Addicted people do not come out of addiction by the ban of substances that get them spaced out; they only get free of the destructive habit through well-thought-out rehabilitation programmes that also attend to the issues that precipitated their addiction. Workers at the factory that are now being shut and those that may be shut in future will complicate the unemployment market and ultimately add to the social economic pressure that led some of those who have succumbed to addiction to this wide path of destruction in the first place.
No one in government is talking about tending the millions of young ones who are evidently currently under influence. Neither does government see the need to declare a national emergency where governors and ministers and all leaders of the country would come together to discuss practical ways to redeem millions that are already captive to drugs and save several hundreds of millions that are at the fringe of temptation.
Nigerian leaders, currently held down by their own opium-ambition (to get into new office or retain what they currently hold in 2019), do not see the correlation between the intractability of the insurgency in northern part of Nigeria and headquartering of the drug abuse industry in that part of the country.
Neither government nor those who vote for them see the growing disenchantment of the youth; the crash of the family unit, increasing domestic homicidal tendencies; hitherto unknown sexual appetites and behaviours; the wave of kidnapping and the overall sense of insecurity in the country as evidences of the arrest of the minds of men and women by forces beyond them.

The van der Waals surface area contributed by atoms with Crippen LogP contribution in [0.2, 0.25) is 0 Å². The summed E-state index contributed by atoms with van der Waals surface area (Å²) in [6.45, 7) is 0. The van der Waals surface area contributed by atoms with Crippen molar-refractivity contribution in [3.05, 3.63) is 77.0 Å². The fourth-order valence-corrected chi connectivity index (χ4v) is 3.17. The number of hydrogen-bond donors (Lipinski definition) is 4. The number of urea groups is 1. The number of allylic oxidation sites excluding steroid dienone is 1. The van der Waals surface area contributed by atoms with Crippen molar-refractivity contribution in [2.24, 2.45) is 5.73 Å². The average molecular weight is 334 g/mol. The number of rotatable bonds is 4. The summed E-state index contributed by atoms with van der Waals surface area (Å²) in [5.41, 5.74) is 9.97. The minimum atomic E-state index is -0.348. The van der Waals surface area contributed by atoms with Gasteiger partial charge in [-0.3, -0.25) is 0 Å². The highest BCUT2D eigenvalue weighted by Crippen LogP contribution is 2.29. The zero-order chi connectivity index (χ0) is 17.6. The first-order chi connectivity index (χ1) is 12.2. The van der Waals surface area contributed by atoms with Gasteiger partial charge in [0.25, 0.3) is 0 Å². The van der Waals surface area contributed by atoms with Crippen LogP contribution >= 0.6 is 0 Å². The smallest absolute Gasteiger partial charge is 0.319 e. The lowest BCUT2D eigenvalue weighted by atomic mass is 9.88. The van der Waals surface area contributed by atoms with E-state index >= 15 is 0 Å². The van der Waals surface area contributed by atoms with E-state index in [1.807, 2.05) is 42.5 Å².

But all of it is no surprise. Nigerians are pathetically a people permanently on opium. When it is not of the religious type that makes people dogmatic and unquestioning even in the face of contradiction and pervasion of the faith that they profess, it is the political where men have become the gods of men and women. The younger generation has only taken their indulgence a notch higher than that of their forebears. And that is the way of nature, the successor is expected to be an improvement of their precursor, whether for good or for bad, nature always does fulfil its course. So, is there any hope that Nigerians can ever make the best of blessings of natural order by investing in her future?